Bush isn't the first politician ever to dissemble to win an election, to let the next century worry about the next century or to reward a campaign contributor many times over. Even so, it was ironic to observe Washington pundits, still flushed and panting from the Thirty Days Hate against Bill Clinton, taken aback by the nonchalance with which Bush -- much praised for his brisk, corporate-CEO efficiency--undercut his own cabinet and went back on his word.
The awful Marc Rich pardon benefited one man; Bush's environmental sellout threatens generations yet unborn.
As some of us argued at the time, Bush signaled a hard right turn when he picked Cheney as his running mate. How long before voters figure out that most of his campaign promises, from the size of his tax cut to his Social Security "reform," are written in sand of precisely the same consistency as his CO2 pledge?
In a recent New York Times article, former Clinton Labor Secretary Robert Reich argues that business is far from monolithic. Even most corporate CEOs really don't want the country to go where Bush is taking it, but they'll line up to cash their individual IOUs anyway.
Reich predicts that "perhaps as soon as the 2002 congressional elections ... the public will be aghast at what is happening. The backlash against business may be thunderous."
Maybe so. But right now, the administration is acting as if there isn't going to be another election.
Gene Lyons is a Little Rock author and recipient of the National Magazine Award.
This article was published on Wednesday, March 21, 2001
CRITIC : A BOUGHT PRESIDENT
A STRONG BOW TO THE RIGHT MARKS FIRST MONTHS
David Axelrod is a Chicago-based Democratic political consultant.
April 1, 2001
Well before the campaign of 2000 began, many of America's most powerful corporate and industrial lobbyists met and pledged themselves to the election of George W. Bush as president of the United States.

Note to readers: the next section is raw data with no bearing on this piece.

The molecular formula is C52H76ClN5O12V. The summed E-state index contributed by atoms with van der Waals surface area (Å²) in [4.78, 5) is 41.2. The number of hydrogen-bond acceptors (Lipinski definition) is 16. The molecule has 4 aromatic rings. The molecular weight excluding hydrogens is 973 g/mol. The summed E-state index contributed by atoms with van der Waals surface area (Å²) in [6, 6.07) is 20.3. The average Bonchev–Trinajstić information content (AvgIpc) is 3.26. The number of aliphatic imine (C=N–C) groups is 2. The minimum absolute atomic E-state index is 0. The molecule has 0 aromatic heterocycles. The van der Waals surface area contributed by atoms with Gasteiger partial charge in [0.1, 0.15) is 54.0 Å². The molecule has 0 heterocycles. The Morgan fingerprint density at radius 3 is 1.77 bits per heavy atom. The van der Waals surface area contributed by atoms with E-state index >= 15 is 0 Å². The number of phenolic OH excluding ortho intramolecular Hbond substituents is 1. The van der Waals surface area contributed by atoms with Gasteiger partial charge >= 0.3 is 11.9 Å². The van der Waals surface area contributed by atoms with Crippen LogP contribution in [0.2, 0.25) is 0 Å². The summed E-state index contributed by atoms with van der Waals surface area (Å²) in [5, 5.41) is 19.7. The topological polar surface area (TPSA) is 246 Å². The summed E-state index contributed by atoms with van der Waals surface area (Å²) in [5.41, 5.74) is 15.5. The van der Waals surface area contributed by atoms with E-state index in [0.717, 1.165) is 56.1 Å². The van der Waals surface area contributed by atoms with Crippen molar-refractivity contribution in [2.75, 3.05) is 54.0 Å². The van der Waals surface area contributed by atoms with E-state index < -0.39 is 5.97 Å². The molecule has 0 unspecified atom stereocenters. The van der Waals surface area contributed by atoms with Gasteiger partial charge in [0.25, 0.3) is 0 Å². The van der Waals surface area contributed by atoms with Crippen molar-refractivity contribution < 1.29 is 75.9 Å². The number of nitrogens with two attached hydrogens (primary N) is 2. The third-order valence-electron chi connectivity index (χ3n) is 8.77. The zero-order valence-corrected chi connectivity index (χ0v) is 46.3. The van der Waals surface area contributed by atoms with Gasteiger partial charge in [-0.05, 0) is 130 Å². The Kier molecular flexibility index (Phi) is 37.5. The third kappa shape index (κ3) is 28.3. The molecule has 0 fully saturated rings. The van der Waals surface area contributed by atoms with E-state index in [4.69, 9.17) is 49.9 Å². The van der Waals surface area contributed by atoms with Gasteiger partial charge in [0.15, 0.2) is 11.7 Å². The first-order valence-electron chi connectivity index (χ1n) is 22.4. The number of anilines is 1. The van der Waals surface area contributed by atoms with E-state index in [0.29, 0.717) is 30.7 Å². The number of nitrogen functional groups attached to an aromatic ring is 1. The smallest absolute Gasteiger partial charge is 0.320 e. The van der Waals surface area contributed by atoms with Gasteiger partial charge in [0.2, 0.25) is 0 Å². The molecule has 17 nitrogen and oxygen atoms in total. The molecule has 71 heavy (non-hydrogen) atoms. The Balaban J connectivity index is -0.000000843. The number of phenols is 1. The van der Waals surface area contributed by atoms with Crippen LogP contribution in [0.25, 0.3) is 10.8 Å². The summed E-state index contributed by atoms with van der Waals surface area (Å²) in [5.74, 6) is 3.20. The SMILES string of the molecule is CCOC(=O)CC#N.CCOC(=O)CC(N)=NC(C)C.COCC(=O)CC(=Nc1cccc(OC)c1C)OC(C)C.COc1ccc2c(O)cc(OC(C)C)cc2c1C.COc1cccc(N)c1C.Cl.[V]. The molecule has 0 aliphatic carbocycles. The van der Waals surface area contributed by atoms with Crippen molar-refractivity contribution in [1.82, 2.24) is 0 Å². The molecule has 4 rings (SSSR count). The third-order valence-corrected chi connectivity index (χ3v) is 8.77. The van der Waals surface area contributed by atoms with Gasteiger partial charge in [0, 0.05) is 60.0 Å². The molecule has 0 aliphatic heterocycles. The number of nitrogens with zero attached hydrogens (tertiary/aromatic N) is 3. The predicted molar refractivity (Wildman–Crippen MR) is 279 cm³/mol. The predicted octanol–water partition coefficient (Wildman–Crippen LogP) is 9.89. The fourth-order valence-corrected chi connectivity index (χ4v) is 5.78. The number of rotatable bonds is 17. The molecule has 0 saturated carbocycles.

Together, they helped Bush shatter all fundraising records, plying his campaign with more than $100 million and raising substantially more for supporting party committees.
When Bush's candidacy teetered on the brink of extinction in the face of John McCain's muscular challenge, they helped finance the brutal anti-McCain blitzkrieg in South Carolina that all but assured Bush's nomination by the Republican Party.
The money and independent expenditures they provided throughout the campaign, combined with the determined support of right-wing clerics and the National Rifle Association, delivered Bush the presidency.
Judging from the first months of the Bush administration, they've hit the jackpot.
Some expected that, after winning the White House in the most tenuous of elections, without a popular majority, much less a mandate, our new president would tread lightly, emphasizing bipartisan initiatives and seeking consensus.
Forget about it.
Soothing rhetoric and symbolic gestures notwithstanding, Bush has moved swiftly and surely to reward the special interests who put him there.
Reversing worker-safety regulations, gutting environmental protections, promoting anti-labor initiatives and making his top priority an outsize tax cut skewed to the wealthy, Bush has proven himself a faithful factotum to his corporate sponsors.
Bush also displayed his gratitude to the Reverends Falwell, Robertson and Dobson by naming as attorney general their fallen champion, John Ashcroft, and by making one of his first official acts an executive order banning family-planning funds to overseas organizations that provide abortion services.
All of this has made the corporate lobbyists and Republican ideologues positively giddy.
Their mood was best reflected by the gleeful observation of Edwin J. Feulner, president of the conservative Heritage Foundation, who chortled recently that the George W. regime "is more Reaganite than the Reagan administration."
For the rest of America, Bush's early actions leave us wondering what happened to the temperance implied by the slogan "compassionate conservatism."
Far from the moderation and bipartisanship that candidate Bush promised, President Bush has quietly and uncompromisingly steamrolled his special interest agenda, relying on executive orders and party-line votes.
Gilding the rich
Rather than compromising with Democrats on the size, timing and composition of a tax cut, Bush has held firm for his plan, which, when all is factored in, will cost in excess of $2 trillion, with more than 40 percent of the benefits going to the wealthiest 1 percent of Americans.
Backloaded as it is, the Bush tax plan won't have the short-term impact on the economy as he suggests. But its size threatens to crowd out other priorities, such as debt reduction, Medicare prescription coverage and extending the life of Social Security and Medicare for America's aging population.
At the same time he energetically promotes this huge and imbalanced tax plan, Bush's budget calls for cuts in such federal commitments as child-care assistance for the working poor and child abuse prevention programs, and for the elimination of federal funding for anti-drug programs in public housing developments.